Joined: January 17th, 2008, 12:00 pm
Location: L.A.

Re: Interlude and Zig Zag

Postby Larry Horowitz » September 1st, 2015, 11:45 pm

Jonathan,

As I'm sure I've told you, but I'll say it in public. The first time I saw Interlude sent shivers thru me. It was one of the most magical and supernatural effects I have ever seen.


Larry

Terry
Posts: 1304
Joined: January 18th, 2008, 12:00 pm
Location: Kentucky

Re: Interlude and Zig Zag

Postby Terry » September 2nd, 2015, 8:13 pm

Jonathan,

I remember the 1992(?) Salt Lake IBM Convention and your issue with a certain illusion builder who ripped off one of Steinmeyer's illusions and was trying to sell it in the dealers room.

You embarrassed him enough to get it off the floor, but he was still showing it in his hotel room.

Jonathan Pendragon
Posts: 394
Joined: July 13th, 2010, 7:33 am

Re: Interlude and Zig Zag

Postby Jonathan Pendragon » September 3rd, 2015, 7:58 am

I remember it well. It was the first time we presented Clearly Impossible at a National Convention.

It was an unauthorized Origami. His argument involved reducing the prop to the point of being unrecognizable, by the same technique you could argue that anything is only the sum of it's parts. What isn't true is that just anybody could have come with the brilliant (genius brilliant) design that is the modern Origami illusion, it took Jim Steinmeyer. He also wondered why I would care, "it doesn't affect your wallet." I told him it absolutely did, that I had paid for the privilege to present the illusion, but also the protection. Jim's fee pays him for his invention, but also for his scrutiny concerning rip-offs. He was ripping both of us off and that he had a tough time arguing because every unauthorized prop he made was making the effect less special, a concern in booking.

I believed in the illusion and was the first magician to present it in Europe. As for the process, I did it right. I contacted Jim, we went to John's shop so John could indulge in one of his favorite things, seeing what he could stuff Charlotte in to. Charlotte was blessed with great "dimensions" for grand illusion, added to her strength and flexibility, it was amazing to watch a prop being built around her. Which is what happened. Everyone got paid and I got an outstanding prop.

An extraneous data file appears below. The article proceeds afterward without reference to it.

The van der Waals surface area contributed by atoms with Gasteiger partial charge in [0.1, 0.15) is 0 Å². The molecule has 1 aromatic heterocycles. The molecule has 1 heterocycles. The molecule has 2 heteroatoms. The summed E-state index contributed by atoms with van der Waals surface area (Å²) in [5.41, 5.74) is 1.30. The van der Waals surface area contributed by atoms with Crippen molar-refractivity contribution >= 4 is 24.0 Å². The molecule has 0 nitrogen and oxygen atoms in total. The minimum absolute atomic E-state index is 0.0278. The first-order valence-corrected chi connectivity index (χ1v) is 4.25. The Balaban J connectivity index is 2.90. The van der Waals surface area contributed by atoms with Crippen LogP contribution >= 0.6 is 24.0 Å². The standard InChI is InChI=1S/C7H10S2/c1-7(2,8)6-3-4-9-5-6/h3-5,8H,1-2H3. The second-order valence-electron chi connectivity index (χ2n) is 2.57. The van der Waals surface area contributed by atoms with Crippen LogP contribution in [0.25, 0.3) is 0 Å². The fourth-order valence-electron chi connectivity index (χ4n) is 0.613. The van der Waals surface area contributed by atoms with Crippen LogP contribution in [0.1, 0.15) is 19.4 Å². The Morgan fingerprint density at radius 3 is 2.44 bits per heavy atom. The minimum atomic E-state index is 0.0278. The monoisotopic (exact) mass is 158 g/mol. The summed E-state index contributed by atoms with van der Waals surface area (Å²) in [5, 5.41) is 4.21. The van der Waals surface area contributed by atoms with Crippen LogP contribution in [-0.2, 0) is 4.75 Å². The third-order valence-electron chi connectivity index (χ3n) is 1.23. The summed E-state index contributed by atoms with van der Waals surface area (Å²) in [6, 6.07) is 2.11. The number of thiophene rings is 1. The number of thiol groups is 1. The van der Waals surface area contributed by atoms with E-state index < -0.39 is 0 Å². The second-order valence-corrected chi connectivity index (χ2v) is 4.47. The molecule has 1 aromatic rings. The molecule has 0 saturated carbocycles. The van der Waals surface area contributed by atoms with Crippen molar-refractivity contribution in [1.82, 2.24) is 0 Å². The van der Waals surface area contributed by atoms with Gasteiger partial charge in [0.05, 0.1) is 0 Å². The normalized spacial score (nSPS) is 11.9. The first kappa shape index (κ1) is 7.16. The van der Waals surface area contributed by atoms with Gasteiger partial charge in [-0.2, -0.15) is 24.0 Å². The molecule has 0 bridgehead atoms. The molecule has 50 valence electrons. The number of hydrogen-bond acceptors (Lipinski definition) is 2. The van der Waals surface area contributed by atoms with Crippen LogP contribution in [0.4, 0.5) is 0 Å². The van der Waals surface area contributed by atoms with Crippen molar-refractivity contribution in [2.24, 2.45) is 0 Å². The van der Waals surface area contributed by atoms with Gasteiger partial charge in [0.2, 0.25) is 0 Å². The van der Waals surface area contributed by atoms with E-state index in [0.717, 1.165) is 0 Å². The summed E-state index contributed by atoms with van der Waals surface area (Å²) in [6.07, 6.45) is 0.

Jonathan Pendragon
Posts: 394
Joined: July 13th, 2010, 7:33 am

Re: Interlude and Zig Zag

Postby Jonathan Pendragon » September 15th, 2015, 7:09 am

Larry,

It was magical. There is a video on youtube of me doing the illusion at Universal Studios with Charlotte, the only person I ever did the illusion with. The camera comes in too close and at times (it was a video made by the company, a tool we used to constantly sharpen the show), but it captures the feel of our performance perfectly. Charlotte and I played magical beings so the "Joining" takes a significance all it's on. The video also demonstrates the physicality of our show at the time (1994). Interlude was the ultimate personification of that performance style. It's not by coincidence that the position of the person in Interlude resembles the Vitruvian Man, David Copperfield's presentation made great use of the visual, I wish I had thought of that, it was really cool. From the moment Charlotte bursts through my chest to the moment she exits the prop (accidentally kicking the target off every show) I believed she was passing right through my body. Because our prop was so tight, weight gain, costumes that create friction and sweat all contributed to the difficulty of the pass. The pain and applause (pleasure) made the illusion real in our minds. The technique became automatic, leaving us to truly "feel" the illusion the audience was seeing. I know the most common illusion associated with me is Metamorphosis, but Interlude will always be special to me and I am pretty certain, Charlotte as well.